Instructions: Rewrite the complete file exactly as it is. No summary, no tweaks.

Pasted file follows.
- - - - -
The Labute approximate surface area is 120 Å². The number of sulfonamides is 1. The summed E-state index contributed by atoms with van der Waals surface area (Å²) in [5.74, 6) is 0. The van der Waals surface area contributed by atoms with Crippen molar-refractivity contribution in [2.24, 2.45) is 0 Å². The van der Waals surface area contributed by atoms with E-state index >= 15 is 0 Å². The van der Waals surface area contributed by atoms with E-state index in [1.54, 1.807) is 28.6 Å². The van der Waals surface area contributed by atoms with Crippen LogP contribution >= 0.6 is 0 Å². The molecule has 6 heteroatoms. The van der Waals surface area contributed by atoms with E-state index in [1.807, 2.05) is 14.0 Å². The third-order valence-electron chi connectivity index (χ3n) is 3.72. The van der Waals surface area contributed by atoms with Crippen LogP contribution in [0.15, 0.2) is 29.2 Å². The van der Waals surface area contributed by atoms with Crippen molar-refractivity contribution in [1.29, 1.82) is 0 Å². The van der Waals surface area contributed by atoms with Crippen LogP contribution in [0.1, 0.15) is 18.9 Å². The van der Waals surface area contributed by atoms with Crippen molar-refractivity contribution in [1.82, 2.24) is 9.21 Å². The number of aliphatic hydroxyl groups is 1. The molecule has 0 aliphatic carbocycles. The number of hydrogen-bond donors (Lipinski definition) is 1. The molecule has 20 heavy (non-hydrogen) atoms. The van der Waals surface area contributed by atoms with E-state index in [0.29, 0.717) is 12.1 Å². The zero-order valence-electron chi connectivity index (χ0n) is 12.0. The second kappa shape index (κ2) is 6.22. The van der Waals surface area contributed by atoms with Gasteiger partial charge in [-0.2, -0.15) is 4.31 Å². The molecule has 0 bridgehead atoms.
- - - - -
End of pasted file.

The Labute approximate surface area is 120 Å². The number of sulfonamides is 1. The summed E-state index contributed by atoms with van der Waals surface area (Å²) in [5.74, 6) is 0. The van der Waals surface area contributed by atoms with Crippen molar-refractivity contribution in [2.24, 2.45) is 0 Å². The van der Waals surface area contributed by atoms with E-state index >= 15 is 0 Å². The van der Waals surface area contributed by atoms with E-state index in [1.54, 1.807) is 28.6 Å². The van der Waals surface area contributed by atoms with Crippen LogP contribution >= 0.6 is 0 Å². The molecule has 6 heteroatoms. The van der Waals surface area contributed by atoms with E-state index in [1.807, 2.05) is 14.0 Å². The third-order valence-electron chi connectivity index (χ3n) is 3.72. The van der Waals surface area contributed by atoms with Crippen LogP contribution in [0.15, 0.2) is 29.2 Å². The van der Waals surface area contributed by atoms with Crippen molar-refractivity contribution in [1.29, 1.82) is 0 Å². The van der Waals surface area contributed by atoms with Crippen LogP contribution in [0.1, 0.15) is 18.9 Å². The van der Waals surface area contributed by atoms with Crippen molar-refractivity contribution in [1.82, 2.24) is 9.21 Å². The number of aliphatic hydroxyl groups is 1. The molecule has 0 aliphatic carbocycles. The number of hydrogen-bond donors (Lipinski definition) is 1. The molecule has 20 heavy (non-hydrogen) atoms. The van der Waals surface area contributed by atoms with E-state index in [0.29, 0.717) is 12.1 Å². The zero-order valence-electron chi connectivity index (χ0n) is 12.0. The second kappa shape index (κ2) is 6.22. The van der Waals surface area contributed by atoms with Gasteiger partial charge in [-0.2, -0.15) is 4.31 Å². The molecule has 0 bridgehead atoms.